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ERIC Number: ED521418
Record Type: Non-Journal
Publication Date: 2011-May
Pages: 81
Abstractor: ERIC
Reference Count: 72
ISBN: N/A
ISSN: N/A
The Adult Learner and the Applied Baccalaureate: Lessons from Six States
Bragg, Debra D.; Ruud, Collin M.
Office of Community College Research and Leadership
To date, no research has examined the AB degree through a state policy lens or has acknowledged the scope of involvement of 4-year colleges and universities. This omission limits current understanding of the AB degree as a potential contributor to the higher education system and to the nation's college completion agenda in particular. The primary goals of this study were to document the extent to which AB degrees are offered by higher education institutions in the 50 states, to examine different approaches and models for implementing and awarding these degrees, and to explore the state and institutional policy contexts that surround the awarding of AB degrees by community and technical colleges and 4-year colleges and universities. The study was conducted in two phases, beginning with a national inventory of AB degrees in the U.S. public higher education sector (Phase 1), and extending into a multicase study of 6 states (Phase 2). In 2009, the authors began the second phase of the study by conducting case studies in six states (Arizona, Florida, Kentucky, Oklahoma, Texas, and Washington), which were selected because of their engagement in AB degrees, but also because of their diversity in policy and program approaches to various forms of baccalaureate degrees. In looking at the six states that were the focus of Phase 2 of the study, several themes emerged. First, despite a paucity of impact data, state and institutional administrators believe that AB degrees benefit adult learners, particularly those who are currently working or who are using the degree as a means for job advancement. Also important to this investigation was the fact that interview and online survey results confirmed that students targeted for AB degrees are overwhelmingly adult learners who are working, but this group also included unemployed or dislocated workers and active military personnel. Students of color and students with disabilities were identified by program directors responding to the authors' survey, as was also evident in their field observations and interviews. The findings lead to several conclusions about past developments in and potential of the AB. The authors offer several recommendations to continue to advance research and development concerning the AB degree. Appended are: (1) The Applied Baccalaureate Project Advisory Committee Members; (2) State-by-State Inventory; (3) Identified Applied Baccalaureate Programs in the Six Selected States; and (4) The Applied Baccalaureate (AB) Online Survey Instrument. (Contains 2 figures, 11 tables and 1 footnote.)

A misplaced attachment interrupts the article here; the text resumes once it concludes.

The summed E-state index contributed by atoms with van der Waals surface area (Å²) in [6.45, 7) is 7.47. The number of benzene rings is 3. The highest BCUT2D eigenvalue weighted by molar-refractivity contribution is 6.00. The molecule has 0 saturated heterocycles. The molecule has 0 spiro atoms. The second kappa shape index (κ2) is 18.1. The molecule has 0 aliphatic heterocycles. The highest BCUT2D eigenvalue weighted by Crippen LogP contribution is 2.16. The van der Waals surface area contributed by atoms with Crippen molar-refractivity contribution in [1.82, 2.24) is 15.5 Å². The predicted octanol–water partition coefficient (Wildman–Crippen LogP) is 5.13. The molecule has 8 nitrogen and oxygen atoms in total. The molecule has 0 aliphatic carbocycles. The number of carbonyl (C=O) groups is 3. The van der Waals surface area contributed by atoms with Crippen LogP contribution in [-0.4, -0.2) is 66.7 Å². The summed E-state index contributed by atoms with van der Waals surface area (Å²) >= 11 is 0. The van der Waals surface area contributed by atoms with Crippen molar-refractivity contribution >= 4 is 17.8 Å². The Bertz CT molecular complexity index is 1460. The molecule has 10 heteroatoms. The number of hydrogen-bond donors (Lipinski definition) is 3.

Office of Community College Research and Leadership. 51 Gerty Drive Room 129, Champaign, IL 61820. Tel: 217-244-9390; Fax: 217-244-0851; e-mail: occri@uiuc.edu; Web site: http://occrl.ed.uiuc.edu
Publication Type: Reports - Research; Tests/Questionnaires
Education Level: Higher Education; Postsecondary Education; Two Year Colleges
Audience: N/A
Language: English
Sponsor: Lumina Foundation for Education
Authoring Institution: Illinois University, Office of Community College Research and Leadership
Identifiers - Location: Arizona; Florida; Kentucky; Oklahoma; Texas; United States; Washington